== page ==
During the workshop, standardized protocols that ensure consistency in measurement acquisition and statistical soundness in sampling design were discussed to produce protected-area as well as national-level, continental, and pan-tropical maps of biomass/carbon stocks.

The workshop was scheduled for three days and included both theoretical (presentations and discussions on days 1 and 2) and practical (field training on day 3) components.  Day three (Friday) was optional.

November 11th (Tuesday)
Participants arrive in late afternoon/early evening for group dinner (6:00 pm) at Kaniyo Pabidi Ecotourism Site, Budongo Forest Reserve

November 12th (Wednesday)
Full-day indoor session Welcome and introductory remarks (objectives and logistics): 8:30-9:00

Nadine Laporte, Woods Hole Research Center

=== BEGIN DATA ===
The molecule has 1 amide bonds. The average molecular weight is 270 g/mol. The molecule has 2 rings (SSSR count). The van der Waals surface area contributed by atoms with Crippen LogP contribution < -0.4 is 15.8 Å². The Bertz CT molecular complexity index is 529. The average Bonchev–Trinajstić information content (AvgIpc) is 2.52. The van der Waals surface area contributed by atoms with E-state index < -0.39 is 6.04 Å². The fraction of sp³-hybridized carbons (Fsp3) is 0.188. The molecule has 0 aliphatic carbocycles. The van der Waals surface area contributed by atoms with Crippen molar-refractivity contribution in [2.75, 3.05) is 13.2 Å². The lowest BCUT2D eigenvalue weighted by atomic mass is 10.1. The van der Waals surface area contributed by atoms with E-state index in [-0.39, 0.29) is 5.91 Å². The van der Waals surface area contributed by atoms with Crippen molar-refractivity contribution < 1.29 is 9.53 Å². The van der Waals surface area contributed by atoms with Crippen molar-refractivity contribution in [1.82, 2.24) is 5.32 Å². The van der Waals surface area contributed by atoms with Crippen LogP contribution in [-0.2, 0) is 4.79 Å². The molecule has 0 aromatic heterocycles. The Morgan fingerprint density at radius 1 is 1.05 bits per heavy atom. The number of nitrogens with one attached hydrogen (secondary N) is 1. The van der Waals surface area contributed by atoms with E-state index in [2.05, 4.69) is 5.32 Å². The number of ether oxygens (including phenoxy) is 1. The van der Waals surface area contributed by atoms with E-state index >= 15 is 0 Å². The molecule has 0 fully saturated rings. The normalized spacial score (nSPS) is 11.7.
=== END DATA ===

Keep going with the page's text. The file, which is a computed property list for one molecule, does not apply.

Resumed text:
Wayne Walker, Woods Hole Research Center

Introduction to Budongo Forest Reserve9:00-9:30

Andrew Plumptre, Wildlife Conservation Society

Traditional forest inventory methods

Presentation: Long-term forest changes in Budongo: 9:30-10:10
 Douglas Sheil, Institute for Tropical Forest Conservation, Uganda
Presentation: Remote sensing as a tool to detect and quantify vegetation properties in tropical forest-savanna transitions: 10:10-10:30
Edward Mitchard, University of Edinburgh

***Break 10:30-11:10***

Presentation: Ecological forest inventory methods in permanent plots in the DRC:11:10-11:50
 Jean Remy Makana, Wildlife Conservation Society, D. R. Congo
Presentation: Forest Inventories in National Forestry Authority: 11:50-12:30
David Elungat, Inventory Coordinator, National Forest Authority, Uganda

***Lunch 12:30-2:00***

Case Studies

Presentation: Developing forest inventories for local communities: 2:00-2:40
Zahabu Mnkondo Eliakimu, (Faculty of Forestry and Nature) Chuo, Kikuu, Morogoro, Tanzania
Presentation: Integrated assessment of Mozambican forests: 2:40-3:20